If you deflect something such as criticism or attention, you act in a way that prevents it from being directed towards you or affecting you.
      Bill Clinton tried to deflect attention from a sex scandal.
      Such a measure, they believed, would help deflect criticism from the British government.
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      pre`dic`a`ment
      pri'dikəmənt
      n[C] a difficult or unpleasant situation that is not easy to get out of
      -
      Listen, it's kind of an emergency. Well, I guess you know that, or we'd be in the predicament room.
      Central Perk, Ross is telling Rachel about his class location predicament.
      I've hesitated to point this out, but I must now remind you that we are in our current predicament because of your initial and totally inadequate deceit.
      Oh, no worries, I explained my predicament to our letter carrier. He was sympathetic. His exact words were, Got your back, Jack. Bitches be crazy.
      The Irish find themselves in a major predicament.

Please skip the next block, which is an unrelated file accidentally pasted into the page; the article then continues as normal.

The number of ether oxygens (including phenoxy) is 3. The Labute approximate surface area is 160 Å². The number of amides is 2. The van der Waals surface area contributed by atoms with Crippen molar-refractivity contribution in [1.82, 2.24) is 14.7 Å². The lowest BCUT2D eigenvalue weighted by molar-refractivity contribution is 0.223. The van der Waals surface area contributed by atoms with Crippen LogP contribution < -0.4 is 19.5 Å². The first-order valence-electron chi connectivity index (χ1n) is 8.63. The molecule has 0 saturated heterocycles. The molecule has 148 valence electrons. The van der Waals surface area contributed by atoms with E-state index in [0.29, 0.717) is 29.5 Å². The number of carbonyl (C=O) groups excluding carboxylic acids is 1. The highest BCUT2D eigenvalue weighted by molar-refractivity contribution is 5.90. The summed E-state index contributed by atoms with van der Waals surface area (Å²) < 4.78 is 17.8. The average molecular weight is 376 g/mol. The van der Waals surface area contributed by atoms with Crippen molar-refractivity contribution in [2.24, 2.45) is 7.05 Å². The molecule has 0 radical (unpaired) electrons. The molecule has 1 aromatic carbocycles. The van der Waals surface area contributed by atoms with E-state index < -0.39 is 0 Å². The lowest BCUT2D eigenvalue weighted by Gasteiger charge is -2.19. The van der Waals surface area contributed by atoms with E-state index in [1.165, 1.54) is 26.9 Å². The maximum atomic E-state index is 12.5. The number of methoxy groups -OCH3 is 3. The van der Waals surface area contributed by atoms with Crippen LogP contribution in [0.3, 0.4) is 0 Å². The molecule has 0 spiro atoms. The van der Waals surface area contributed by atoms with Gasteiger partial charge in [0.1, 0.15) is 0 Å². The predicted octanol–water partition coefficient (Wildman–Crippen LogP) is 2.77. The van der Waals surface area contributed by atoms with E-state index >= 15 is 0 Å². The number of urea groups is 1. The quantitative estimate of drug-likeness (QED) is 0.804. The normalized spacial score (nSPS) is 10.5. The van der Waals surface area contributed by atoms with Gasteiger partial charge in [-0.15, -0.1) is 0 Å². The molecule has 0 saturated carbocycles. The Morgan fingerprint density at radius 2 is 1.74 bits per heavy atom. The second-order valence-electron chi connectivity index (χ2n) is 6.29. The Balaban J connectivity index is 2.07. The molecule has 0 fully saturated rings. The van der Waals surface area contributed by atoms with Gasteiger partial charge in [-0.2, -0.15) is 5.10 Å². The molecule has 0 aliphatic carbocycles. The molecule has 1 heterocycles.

Compare fix, jam, pickle, and predicament.
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      mi`rac`u`lous
      mi'rækjuləs
      adj very effective or surprising or difficult to believe
      -
      It seems miraculous that their marriage could survive all of this.
      But then something miraculous happened.
      "Jaw-dropping!" "Unbelievable!" "Miraculous!" Audiences worldwide sing the praises of the National Circus of the People's Republic of China.
      1905 was a miraculous year for Einstein and for physics.
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      o`ver`shad`ow
      əuvə'ʃædəu
      v[T] cast a shadow over
      -
      If one building, tree, or large structure overshadows another, it stands near it, is much taller than it, and casts a shadow over it.
      Large oak trees overshadow the garden.
      If you are overshadowed by a person or thing, you are less successful, important, or impressive than they are.
      Leonard has always felt overshadowed by his famous elder brother.
      If an unpleasant event or feeling overshadows something, it makes it less happy or enjoyable.